Early on, I ran across a very interesting bit of information on cat behavior that led me to extend into the spiritual. You may think it to be a great stretch of the imagination, but is it really? In my last blog post, I wrote about how all of nature knows about God and has a relationship with him of some sort and I cited some Biblical references to back that up. And remember my reference from Henry Beston, the American Naturalist, in the posting before that, who said that animals were blessed with an extension of the senses that we have lost or never had? Just keep those in mind as you read on.

So what was that piece of information? I am sure everyone has seen how a cat hunts…the concentration, the tensing of the muscles, the attack and kill of the prey. It has to be quite an adrenaline rush for the cat. (And, by the way, there is really no difference in that regard between your sweet little house cat and the biggest tiger or lion out in the wild.) Unless the cat is starving, it does not dig in right away. Instead it will circle the body calmly and quietly for a few moments or sit and stare at it or at the surroundings. The theory is that this pause helps the cat to calm down after the excitement of the hunt and thus aids in digestion.

So here is my leap, and you may laugh if you want. In Homeseekers, the lost cats are taught to do “The Walking” by an older, wiser cat, in order to acknowledge that the meal had been provided for them by their Creator. They give thanks in their own way.

In my own way, I give thanks throughout my days as well, for things like good parking places, or finding an unexpected sale, or travel safety, things like that. Or I have short ‘chats’ with God as I’m driving. Like little cat prayers as I enjoy the blessings He sends my way but don’t go any deeper than that brief moment.

So my New Year’s Resolution is to pray more. Not just ‘one liners’ or ‘cat chats’ as I go about the busyness of life but to set aside a time each day when I can concentrate, ignoring and protecting myself from distractions, and ‘extend my senses’ toward God, who has given me so much. John 15:7 records a promise made to us by Jesus: “If you abide in Me, and My words abide in you, you will ask what you desire, and it shall be done for you.” I think we humans tend to jump ahead to the “ask what you desire” part and skip the first, more important part of “abide in me” and what that entails. It means reading the Bible for starters and praying that God’s wisdom will affect and guide your life. There is much that I have asked of God and haven’t gotten…yet. But I have not done the first part, the abiding part, so God’s wisdom has not been guiding me in my requests. A real relationship with God is so much more than just asking for things or saying a brief thank you for undeserved blessings.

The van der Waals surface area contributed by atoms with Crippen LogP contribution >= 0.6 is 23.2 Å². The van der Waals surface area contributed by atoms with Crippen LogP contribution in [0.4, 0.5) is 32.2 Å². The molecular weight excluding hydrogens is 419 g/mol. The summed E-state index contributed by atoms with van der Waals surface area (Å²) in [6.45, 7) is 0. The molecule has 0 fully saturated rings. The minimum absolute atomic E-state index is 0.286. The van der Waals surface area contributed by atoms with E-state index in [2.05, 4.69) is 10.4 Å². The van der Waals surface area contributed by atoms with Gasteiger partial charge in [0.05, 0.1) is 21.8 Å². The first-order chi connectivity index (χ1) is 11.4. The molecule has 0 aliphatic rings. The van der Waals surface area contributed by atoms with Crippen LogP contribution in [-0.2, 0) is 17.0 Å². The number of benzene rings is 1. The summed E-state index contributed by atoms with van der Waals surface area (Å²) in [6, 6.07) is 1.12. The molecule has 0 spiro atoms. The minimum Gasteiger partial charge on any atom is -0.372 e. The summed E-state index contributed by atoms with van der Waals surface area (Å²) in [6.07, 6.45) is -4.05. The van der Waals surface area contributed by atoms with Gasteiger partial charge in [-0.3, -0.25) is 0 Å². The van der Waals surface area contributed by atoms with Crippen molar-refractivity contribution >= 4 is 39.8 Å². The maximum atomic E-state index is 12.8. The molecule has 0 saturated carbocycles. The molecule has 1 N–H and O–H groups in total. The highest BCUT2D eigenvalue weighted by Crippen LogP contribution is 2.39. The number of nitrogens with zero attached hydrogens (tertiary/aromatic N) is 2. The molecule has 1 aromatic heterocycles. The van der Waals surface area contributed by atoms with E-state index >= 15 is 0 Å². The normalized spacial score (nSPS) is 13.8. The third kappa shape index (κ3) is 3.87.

There was a time in history when the lives of humans were just as simple and basic as those of the animals: food, shelter, safety. Life for us has become hectic, high tech and complicated, so much more difficult to concentrate on just the basics. Taking time to do nothing but meditate is difficult. I hope I can do it.

I’ll pray about it. I will ‘prey’ on God’s wisdom and guidance and presence in my daily life.

 

Cat Eyes

IMG_0635 (2)
My cat,  Sweet Sir Percy, has beautiful dark yellow eyes with large black pupils. He is a mostly white cat so his eyes really stand out against the white of his face. Sometimes during the day or evening I will look up from what I’m doing and find him just sitting and staring directly at me. I have learned through our life together that his intense staring at me could mean that he wants me to put more food in his bowl. If not that, I think maybe he wants a treat but often he will just glance at the treat I’ve thrown to him and go back to staring at me. His intense gaze is penetrating and concentrated, unblinking. For some people, that could be unnerving. I, however, stare back and talk to  him softly, reassuring him that I love him, that he is safe with me. After a few seconds of that he begins the slow blink. In cat-speak that means he is relaxing and content. Before long, he will lie down and go to sleep.